Noon on Saturday, July 1, saw SOB John Longenbaugh and me (PFL David Haugen) mounting a stage to explain to a handful of audience members attending GearCon2017 in Portland, OR why Sherlock Holmes should be part of Steampunk. While preparing my comments the week before, I came to understand how complex a character he really is.
David and John at GearCon 2017
It is easy for writers and illustrators to choose the deerstalkered, inverness-caped, magnifying glass-holding super detective who never loses a case for any genre they wish. Put a deerstalker on a cowboy and you’ve got a Western Sherlock; put an inverness cape on a robot and he’s Holmes. John even had a Steampunk comic on display that was a perfect example of simply relying on the tropes.
While Holmes is very much a man of the Victorian, industrial-evolving last decades of the 19th century, the real Holmes is a man trying to be the best at the profession he has chosen. Fortunately for us, he is not a machine, as demonstrated in this exchange between Holmes and Watson in “The Adventure of Silver Blaze”:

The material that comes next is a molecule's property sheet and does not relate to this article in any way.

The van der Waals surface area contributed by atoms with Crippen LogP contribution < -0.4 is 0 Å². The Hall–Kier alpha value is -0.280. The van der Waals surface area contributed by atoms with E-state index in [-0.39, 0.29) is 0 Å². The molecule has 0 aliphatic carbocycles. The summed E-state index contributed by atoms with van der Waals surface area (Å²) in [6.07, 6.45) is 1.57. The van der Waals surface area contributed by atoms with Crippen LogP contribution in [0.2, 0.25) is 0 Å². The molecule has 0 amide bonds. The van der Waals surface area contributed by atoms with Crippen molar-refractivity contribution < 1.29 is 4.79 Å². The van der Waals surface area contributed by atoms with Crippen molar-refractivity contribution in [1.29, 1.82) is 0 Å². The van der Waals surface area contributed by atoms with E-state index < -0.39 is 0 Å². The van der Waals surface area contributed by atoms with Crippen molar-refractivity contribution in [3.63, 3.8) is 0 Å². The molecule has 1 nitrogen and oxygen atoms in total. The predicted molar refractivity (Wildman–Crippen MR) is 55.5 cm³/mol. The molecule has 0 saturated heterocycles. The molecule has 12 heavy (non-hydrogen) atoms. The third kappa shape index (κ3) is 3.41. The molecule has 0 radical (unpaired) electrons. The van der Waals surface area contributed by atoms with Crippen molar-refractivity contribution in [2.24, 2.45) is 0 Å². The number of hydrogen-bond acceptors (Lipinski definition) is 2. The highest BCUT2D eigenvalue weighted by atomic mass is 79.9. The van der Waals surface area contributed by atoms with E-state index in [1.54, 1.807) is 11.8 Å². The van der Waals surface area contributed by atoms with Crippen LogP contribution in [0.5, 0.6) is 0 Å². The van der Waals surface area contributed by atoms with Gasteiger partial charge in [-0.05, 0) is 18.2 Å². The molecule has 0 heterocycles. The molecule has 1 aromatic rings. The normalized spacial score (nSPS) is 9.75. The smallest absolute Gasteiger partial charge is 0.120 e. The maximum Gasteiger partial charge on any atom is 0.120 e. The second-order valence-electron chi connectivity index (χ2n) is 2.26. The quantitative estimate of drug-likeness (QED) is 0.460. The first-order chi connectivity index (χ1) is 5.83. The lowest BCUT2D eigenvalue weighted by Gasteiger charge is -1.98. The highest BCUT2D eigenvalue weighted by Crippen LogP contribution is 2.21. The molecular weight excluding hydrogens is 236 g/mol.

“…On Tuesday evening I received telegrams from both Colonel Ross, the owner of the horse, and from Inspector Gregory, who is looking after the case, inviting my cooperation.”
“Tuesday evening!” I exclaimed. “And this is Thursday morning. Why didn’t you go down yesterday?”
“Because I made a blunder, my dear Watson—which is, I am afraid, a more common occurrence than anyone would think who only knew me through your memoirs.…”
So while I applaud writers and illustrators who do identify Holmes with the Steampunk movement, I encourage them all to dig deeper in their works to express the real man that is Sherlock Holmes!
Other con-goers in great costumes!